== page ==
Rappahannock County’s Board of Supervisors entertained a proposal Monday to start billing insurance companies for ambulance trips made by the county’s all-volunteer emergency medical service (EMS) squads, in an effort to offset the rising costs of such services.
Also at its regular monthly meeting Monday afternoon, it heard reports that volunteered “donations” from county property-taxpayers could total $10,000 by year’s end. This is the first year that tax bills included the option to donate.
The board members heard comments and discussed the possibility of charging for emergency services in an effort to raise more money for the volunteer fire and rescue departments in the county. Though the county contributed $727,000 to fire and rescue squads this year via the Fire Levy Fund, rising costs have left the companies in need of more financial support.
Under the plan, county residents who require ambulance or emergency medical services would be shielded from any out-of-pocket costs; the county would cover any co-pay costs for those with insurance, and the uninsured or those who can’t cover the costs would not be billed.
County Administrator John McCarthy said later that the county would likely hire an outside billing company to collect the charges and bill the insurance companies. McCarthy said the most the county could make from such charges is $400,000, but noted that this “ideal figure” presumes everyone could pay and does not include the 7- to 15-percent cost of a third-party billing company.
Still, it would help take a bite out of ever-rising costs for the county’s seven volunteer fire and rescue companies.
“Grants simply don’t cover the costs,” said Paul Komar, president of Castleton Community Volunteer Fire and Rescue, who estimated the companies run about 1,000 calls annually. Komar explained that grants are available to the companies, but are primarily matching grants that cover anywhere from half to 80 percent of the cost of equipment and training; companies are always left with something to pay. Komar stressed that volunteer departments have to raise 60 percent of their operating costs through donations and constant fundraisers.
Furthermore, Komar told the board members that much of the equipment the departments use and need, such as automated stretchers, are very expensive and are simply unaffordable right now.
“This is one significant step to continue operating as volunteers,” McCarthy told the supervisors. “Not everyone is convinced yet, but most people are.”
McCarthy also said all county departments would receive some of the funding, though companies with greater expenses would likely receive more. The idea of forming a committee to examine this possibility was raised at the meeting; the supervisors approved the idea, but have not officially formed the committee nor named any members. The matter will be revisited at the board’s January meeting.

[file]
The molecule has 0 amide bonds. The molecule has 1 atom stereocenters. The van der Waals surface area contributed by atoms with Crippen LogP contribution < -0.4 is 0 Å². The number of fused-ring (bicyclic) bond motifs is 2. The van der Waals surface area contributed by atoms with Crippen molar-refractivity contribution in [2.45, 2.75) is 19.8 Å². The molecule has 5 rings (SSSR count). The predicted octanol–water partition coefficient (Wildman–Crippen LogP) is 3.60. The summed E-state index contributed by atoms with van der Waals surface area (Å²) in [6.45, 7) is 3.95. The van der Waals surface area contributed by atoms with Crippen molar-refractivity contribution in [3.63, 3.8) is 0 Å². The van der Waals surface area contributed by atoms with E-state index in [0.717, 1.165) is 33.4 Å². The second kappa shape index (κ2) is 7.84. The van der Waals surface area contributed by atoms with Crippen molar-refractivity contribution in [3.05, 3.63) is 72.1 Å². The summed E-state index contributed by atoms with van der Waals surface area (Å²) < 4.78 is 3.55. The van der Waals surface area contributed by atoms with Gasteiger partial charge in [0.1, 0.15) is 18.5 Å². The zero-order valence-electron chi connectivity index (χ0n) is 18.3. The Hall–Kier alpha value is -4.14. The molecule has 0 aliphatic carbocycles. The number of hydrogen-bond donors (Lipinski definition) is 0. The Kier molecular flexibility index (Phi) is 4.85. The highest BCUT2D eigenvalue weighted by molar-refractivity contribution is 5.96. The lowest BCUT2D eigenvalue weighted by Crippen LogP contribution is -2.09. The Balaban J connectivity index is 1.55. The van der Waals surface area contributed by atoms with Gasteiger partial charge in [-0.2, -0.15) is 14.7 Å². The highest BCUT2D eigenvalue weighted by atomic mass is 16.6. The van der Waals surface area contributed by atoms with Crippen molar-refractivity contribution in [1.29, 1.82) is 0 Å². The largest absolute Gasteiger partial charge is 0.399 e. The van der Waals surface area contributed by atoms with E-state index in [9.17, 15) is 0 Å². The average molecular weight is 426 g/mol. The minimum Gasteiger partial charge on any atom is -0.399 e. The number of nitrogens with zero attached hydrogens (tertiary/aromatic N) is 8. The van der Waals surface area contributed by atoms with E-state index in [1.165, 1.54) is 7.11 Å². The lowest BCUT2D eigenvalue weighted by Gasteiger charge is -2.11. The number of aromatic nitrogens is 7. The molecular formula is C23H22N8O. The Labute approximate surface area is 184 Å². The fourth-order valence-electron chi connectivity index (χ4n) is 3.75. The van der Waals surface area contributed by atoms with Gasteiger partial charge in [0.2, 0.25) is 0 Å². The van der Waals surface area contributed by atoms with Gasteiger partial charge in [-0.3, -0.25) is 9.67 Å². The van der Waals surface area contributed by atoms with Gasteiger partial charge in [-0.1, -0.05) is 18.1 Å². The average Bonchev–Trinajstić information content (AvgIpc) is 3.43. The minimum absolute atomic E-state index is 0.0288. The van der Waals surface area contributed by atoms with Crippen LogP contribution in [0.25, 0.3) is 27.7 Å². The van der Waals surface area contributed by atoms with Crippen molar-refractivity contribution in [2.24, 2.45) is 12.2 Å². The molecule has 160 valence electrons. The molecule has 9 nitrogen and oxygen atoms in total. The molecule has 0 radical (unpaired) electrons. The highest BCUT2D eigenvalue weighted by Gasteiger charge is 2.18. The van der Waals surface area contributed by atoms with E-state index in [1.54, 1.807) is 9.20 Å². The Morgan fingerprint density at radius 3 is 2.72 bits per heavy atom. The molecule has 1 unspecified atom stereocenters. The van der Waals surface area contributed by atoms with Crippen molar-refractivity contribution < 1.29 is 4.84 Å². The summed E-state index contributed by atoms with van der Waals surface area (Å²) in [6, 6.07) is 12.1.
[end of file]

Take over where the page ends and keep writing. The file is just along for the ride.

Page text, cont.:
The board heard a report from McCarthy, who informed the supervisors that the donation form attached to county property tax bills since April has already resulted in $9,083 being donated to the county.
“I was very skeptical about this idea,” said McCarthy. “But there are still two days left [to collect this money], so it’s entirely possible we could collect $10,000.”
The form also allows donors to request a category for their money to be spent on; according to McCarthy, schools and law enforcement received the most donation requests, with $3,000 being given with “no preference.” Under Virginia law, none of the donors’ requests can be binding, but the supervisors agreed last year that following donors’ wishes as much as possible would be their preference.
McCarthy said he would have a full account of the funds received, and possibly recommendations on how to spend it, at the board’s January meeting.
The board concluded its afternoon meeting by unanimously approving a salary supplement for newly appointed Registrar of Voters Kimberly McKiernan.
Both Tom Junk and Francie Schroeder, the secretary and chair, respectively, of the county’s electoral board, spoke on McKiernan’s behalf, urging the board to grant her the salary supplement.
“The registrar is very invested in Kim,” said Schroeder of the longtime Sperryville resident. “But she needs to make enough money to actually live here.”
“We were up the creek without a paddle when she stepped in,” agreed Junk. “She’s very competent . . . and this is a full-time job. It’s [also] already in the budget,” Junk continued, noting that a similar supplement was paid to former registrar Nancy Newlin.
Board member Chris Parrish thanked McKiernan for her work, but said he believed the registrar position was “80 percent [of a] full-time [job].” A former longtime electoral board member, Parrish noted that the registrar’s office is not actually open full-time throughout the year and thus could not be considered a true full-time job.
Parrish said other county registrars’ salary supplements vary widely; he estimated McKiernan’s job was roughly 80 percent of a full-time job, therefore, she should get “80 percent of the raise,” meaning the supplement. Using $10,000 as the measure of what would be awarded if the position were full-time, the board voted 4-0 (Hampton district supervisor S. Bryant Lee was absent) to grant McKiernan an $8,000 supplement, increasing her annual salary to $44,000.
“I appreciate the vote of confidence,” said McKiernan. “I’m glad to be able to work in my own county that I’ve lived in for 20 years.”